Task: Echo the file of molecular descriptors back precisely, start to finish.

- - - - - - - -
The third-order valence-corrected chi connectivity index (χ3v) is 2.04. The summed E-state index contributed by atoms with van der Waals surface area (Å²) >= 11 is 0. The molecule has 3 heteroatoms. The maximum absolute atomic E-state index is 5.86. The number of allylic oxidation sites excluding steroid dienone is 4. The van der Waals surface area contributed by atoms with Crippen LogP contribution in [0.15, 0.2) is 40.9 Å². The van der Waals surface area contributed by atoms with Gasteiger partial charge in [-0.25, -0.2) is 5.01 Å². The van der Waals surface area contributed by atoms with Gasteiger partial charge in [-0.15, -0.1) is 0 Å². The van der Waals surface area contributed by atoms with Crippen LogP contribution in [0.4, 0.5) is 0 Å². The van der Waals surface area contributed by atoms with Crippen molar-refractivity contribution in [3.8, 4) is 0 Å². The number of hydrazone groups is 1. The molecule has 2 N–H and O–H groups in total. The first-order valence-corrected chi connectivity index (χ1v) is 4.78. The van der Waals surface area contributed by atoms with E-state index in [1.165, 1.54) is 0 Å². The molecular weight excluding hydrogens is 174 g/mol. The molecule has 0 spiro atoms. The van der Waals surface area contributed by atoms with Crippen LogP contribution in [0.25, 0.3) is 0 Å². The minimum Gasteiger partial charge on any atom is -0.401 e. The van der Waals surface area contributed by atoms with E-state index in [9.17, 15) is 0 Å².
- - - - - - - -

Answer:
The third-order valence-corrected chi connectivity index (χ3v) is 2.04. The summed E-state index contributed by atoms with van der Waals surface area (Å²) >= 11 is 0. The molecule has 3 heteroatoms. The maximum absolute atomic E-state index is 5.86. The number of allylic oxidation sites excluding steroid dienone is 4. The van der Waals surface area contributed by atoms with Crippen LogP contribution in [0.15, 0.2) is 40.9 Å². The van der Waals surface area contributed by atoms with Gasteiger partial charge in [-0.25, -0.2) is 5.01 Å². The van der Waals surface area contributed by atoms with Gasteiger partial charge in [-0.15, -0.1) is 0 Å². The van der Waals surface area contributed by atoms with Crippen LogP contribution in [0.4, 0.5) is 0 Å². The van der Waals surface area contributed by atoms with Crippen molar-refractivity contribution in [3.8, 4) is 0 Å². The number of hydrazone groups is 1. The molecule has 2 N–H and O–H groups in total. The first-order valence-corrected chi connectivity index (χ1v) is 4.78. The van der Waals surface area contributed by atoms with E-state index in [1.165, 1.54) is 0 Å². The molecular weight excluding hydrogens is 174 g/mol. The molecule has 0 spiro atoms. The van der Waals surface area contributed by atoms with Crippen LogP contribution in [0.25, 0.3) is 0 Å². The minimum Gasteiger partial charge on any atom is -0.401 e. The van der Waals surface area contributed by atoms with E-state index in [9.17, 15) is 0 Å².